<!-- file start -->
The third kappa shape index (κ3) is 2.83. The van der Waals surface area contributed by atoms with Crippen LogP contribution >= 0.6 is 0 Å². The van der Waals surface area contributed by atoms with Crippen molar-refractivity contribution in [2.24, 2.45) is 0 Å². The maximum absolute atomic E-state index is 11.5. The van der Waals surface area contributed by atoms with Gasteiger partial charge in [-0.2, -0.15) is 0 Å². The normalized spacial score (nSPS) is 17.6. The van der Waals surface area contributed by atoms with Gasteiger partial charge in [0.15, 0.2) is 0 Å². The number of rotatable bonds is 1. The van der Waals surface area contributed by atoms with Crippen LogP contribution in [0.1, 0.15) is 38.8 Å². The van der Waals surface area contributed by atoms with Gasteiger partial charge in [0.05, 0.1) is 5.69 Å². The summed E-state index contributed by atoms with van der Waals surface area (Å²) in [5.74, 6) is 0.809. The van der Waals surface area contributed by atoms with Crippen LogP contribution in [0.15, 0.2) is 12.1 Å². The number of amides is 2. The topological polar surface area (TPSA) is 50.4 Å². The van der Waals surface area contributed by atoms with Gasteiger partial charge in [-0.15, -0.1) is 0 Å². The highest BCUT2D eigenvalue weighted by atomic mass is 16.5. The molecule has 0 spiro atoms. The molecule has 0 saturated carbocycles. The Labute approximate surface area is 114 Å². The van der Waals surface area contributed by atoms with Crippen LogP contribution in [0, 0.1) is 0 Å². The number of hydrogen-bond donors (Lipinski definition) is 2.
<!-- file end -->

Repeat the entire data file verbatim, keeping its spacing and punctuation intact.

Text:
The third kappa shape index (κ3) is 2.83. The van der Waals surface area contributed by atoms with Crippen LogP contribution >= 0.6 is 0 Å². The van der Waals surface area contributed by atoms with Crippen molar-refractivity contribution in [2.24, 2.45) is 0 Å². The maximum absolute atomic E-state index is 11.5. The van der Waals surface area contributed by atoms with Gasteiger partial charge in [-0.2, -0.15) is 0 Å². The normalized spacial score (nSPS) is 17.6. The van der Waals surface area contributed by atoms with Gasteiger partial charge in [0.15, 0.2) is 0 Å². The number of rotatable bonds is 1. The van der Waals surface area contributed by atoms with Crippen LogP contribution in [0.1, 0.15) is 38.8 Å². The van der Waals surface area contributed by atoms with Gasteiger partial charge in [0.05, 0.1) is 5.69 Å². The summed E-state index contributed by atoms with van der Waals surface area (Å²) in [5.74, 6) is 0.809. The van der Waals surface area contributed by atoms with Crippen LogP contribution in [0.15, 0.2) is 12.1 Å². The number of amides is 2. The topological polar surface area (TPSA) is 50.4 Å². The van der Waals surface area contributed by atoms with Gasteiger partial charge in [-0.15, -0.1) is 0 Å². The highest BCUT2D eigenvalue weighted by atomic mass is 16.5. The molecule has 0 spiro atoms. The molecule has 0 saturated carbocycles. The Labute approximate surface area is 114 Å². The van der Waals surface area contributed by atoms with Crippen LogP contribution in [0, 0.1) is 0 Å². The number of hydrogen-bond donors (Lipinski definition) is 2.